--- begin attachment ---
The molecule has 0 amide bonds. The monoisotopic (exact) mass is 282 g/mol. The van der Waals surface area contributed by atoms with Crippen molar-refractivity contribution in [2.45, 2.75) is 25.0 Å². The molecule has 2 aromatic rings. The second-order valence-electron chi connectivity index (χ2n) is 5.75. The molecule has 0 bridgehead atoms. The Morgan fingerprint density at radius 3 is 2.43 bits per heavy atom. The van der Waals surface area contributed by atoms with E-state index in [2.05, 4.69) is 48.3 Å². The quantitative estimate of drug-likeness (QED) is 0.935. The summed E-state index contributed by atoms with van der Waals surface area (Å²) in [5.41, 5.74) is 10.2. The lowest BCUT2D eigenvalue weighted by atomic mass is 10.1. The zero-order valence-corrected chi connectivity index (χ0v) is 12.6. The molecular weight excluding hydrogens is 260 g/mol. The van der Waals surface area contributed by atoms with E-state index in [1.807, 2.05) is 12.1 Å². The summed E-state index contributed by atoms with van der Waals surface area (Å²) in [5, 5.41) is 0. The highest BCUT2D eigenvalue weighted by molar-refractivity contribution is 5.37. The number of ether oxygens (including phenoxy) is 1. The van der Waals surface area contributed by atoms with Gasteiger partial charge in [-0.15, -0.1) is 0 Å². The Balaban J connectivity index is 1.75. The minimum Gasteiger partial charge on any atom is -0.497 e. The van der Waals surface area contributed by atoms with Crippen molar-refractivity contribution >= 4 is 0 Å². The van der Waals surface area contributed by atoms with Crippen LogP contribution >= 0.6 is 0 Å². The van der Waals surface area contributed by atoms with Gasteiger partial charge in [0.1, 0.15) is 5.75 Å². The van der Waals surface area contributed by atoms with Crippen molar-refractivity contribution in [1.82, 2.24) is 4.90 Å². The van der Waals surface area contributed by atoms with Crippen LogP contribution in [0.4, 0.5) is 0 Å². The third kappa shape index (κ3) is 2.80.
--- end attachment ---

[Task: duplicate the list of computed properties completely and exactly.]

The molecule has 0 amide bonds. The monoisotopic (exact) mass is 282 g/mol. The van der Waals surface area contributed by atoms with Crippen molar-refractivity contribution in [2.45, 2.75) is 25.0 Å². The molecule has 2 aromatic rings. The second-order valence-electron chi connectivity index (χ2n) is 5.75. The molecule has 0 bridgehead atoms. The Morgan fingerprint density at radius 3 is 2.43 bits per heavy atom. The van der Waals surface area contributed by atoms with E-state index in [2.05, 4.69) is 48.3 Å². The quantitative estimate of drug-likeness (QED) is 0.935. The summed E-state index contributed by atoms with van der Waals surface area (Å²) in [5.41, 5.74) is 10.2. The lowest BCUT2D eigenvalue weighted by atomic mass is 10.1. The zero-order valence-corrected chi connectivity index (χ0v) is 12.6. The molecular weight excluding hydrogens is 260 g/mol. The van der Waals surface area contributed by atoms with E-state index in [1.807, 2.05) is 12.1 Å². The summed E-state index contributed by atoms with van der Waals surface area (Å²) in [5, 5.41) is 0. The highest BCUT2D eigenvalue weighted by molar-refractivity contribution is 5.37. The number of ether oxygens (including phenoxy) is 1. The van der Waals surface area contributed by atoms with Gasteiger partial charge in [-0.15, -0.1) is 0 Å². The Balaban J connectivity index is 1.75. The minimum Gasteiger partial charge on any atom is -0.497 e. The van der Waals surface area contributed by atoms with Crippen molar-refractivity contribution >= 4 is 0 Å². The van der Waals surface area contributed by atoms with Crippen LogP contribution >= 0.6 is 0 Å². The van der Waals surface area contributed by atoms with Gasteiger partial charge in [0.1, 0.15) is 5.75 Å². The van der Waals surface area contributed by atoms with Crippen molar-refractivity contribution in [1.82, 2.24) is 4.90 Å². The van der Waals surface area contributed by atoms with Crippen LogP contribution in [0.4, 0.5) is 0 Å². The third kappa shape index (κ3) is 2.80.